Characterization and Modeling of Conductive and Insulating Coatings for Neural Interfaces




Minnikanti, Saugandhika

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Neural interfaces are engineered with implantable electrodes that are key in forming efficient connection between the brain and a machine. The implantable electrodes are essentially a combination of exposed conductive regions and passivated coatings. The conductive coatings act as sensors or stimulators while the insulation encapsulates the conductive tracks and device to provide protection against the harsh in vivo environment. For efficient design of implantable electrodes it is important to understand the factors affecting the interface of conductive coatings and neural tissue. Assuming the conductive materials are noble and corrosion-free, the reliability of the device would highly depend on the long term stability of the encapsulation. While the efficiency metric is different for conductive and insulating materials, in both cases electrochemical impedance spectroscopy and equivalent circuit model fitting can be used to diagnose their performance. This thesis is a culmination of experimental and modeling work performed on implantable conducting and insulating coatings for neural interfaces. For conductive coatings (iridium oxide and carbon nanotubes) the goal was to characterize the difference between in vitro and in vivo performance. For insulation (Parylene C and Al2O3-Parylene C) the aim was to estimate the mean time to failure and to understand the modes of failure.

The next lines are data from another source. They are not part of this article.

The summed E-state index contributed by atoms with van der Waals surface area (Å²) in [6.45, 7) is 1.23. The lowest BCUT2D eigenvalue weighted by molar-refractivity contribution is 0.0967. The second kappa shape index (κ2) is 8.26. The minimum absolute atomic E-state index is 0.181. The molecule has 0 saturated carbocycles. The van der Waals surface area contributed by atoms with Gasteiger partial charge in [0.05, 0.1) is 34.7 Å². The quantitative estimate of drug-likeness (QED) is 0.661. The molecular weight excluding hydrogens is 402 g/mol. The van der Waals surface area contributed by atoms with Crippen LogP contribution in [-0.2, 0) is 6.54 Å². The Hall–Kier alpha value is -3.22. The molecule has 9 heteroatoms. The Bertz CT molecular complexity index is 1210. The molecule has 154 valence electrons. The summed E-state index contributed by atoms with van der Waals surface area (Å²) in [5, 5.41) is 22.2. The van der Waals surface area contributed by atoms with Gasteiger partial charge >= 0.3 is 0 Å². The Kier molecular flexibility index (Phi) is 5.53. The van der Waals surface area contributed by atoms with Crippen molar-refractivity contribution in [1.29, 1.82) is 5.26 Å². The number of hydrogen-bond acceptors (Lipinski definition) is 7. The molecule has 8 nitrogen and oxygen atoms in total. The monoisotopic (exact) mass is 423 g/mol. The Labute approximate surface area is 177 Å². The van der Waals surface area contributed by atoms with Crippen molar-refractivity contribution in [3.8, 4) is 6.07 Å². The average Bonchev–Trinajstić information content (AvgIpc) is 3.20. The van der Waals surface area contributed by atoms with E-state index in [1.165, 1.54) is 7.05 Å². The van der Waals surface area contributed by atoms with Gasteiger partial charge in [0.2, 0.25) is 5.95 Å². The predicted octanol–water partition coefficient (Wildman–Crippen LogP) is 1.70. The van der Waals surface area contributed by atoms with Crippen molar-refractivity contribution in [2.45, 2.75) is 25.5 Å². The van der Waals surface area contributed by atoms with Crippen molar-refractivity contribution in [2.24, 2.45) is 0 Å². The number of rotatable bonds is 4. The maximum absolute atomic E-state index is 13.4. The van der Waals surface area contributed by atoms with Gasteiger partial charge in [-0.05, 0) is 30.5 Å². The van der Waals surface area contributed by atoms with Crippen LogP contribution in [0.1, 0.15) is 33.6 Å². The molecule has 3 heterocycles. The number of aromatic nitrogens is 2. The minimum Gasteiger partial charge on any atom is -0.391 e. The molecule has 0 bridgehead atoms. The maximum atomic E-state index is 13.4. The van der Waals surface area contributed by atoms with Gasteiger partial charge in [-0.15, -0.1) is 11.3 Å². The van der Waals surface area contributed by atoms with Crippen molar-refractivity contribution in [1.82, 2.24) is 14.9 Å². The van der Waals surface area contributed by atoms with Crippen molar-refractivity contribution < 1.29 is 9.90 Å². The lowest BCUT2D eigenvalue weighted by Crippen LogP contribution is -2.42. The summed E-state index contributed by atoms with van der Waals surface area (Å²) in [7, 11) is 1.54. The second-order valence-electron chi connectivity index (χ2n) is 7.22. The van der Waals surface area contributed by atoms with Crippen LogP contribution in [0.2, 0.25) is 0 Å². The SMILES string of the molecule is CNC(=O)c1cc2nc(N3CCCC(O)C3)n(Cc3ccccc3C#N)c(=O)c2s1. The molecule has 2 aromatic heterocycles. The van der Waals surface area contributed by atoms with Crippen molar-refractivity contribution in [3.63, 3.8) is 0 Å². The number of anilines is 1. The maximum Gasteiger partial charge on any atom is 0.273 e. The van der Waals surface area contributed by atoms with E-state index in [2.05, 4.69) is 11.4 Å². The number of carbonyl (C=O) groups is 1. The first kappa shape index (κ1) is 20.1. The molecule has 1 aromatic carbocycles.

Electrical engineering, Biomedical engineering, Accelerated aging, Carbon nanotubes, Electrochemical impedance spectroscopy, Equivalent circuit models, Implantable electrodes, Neural interface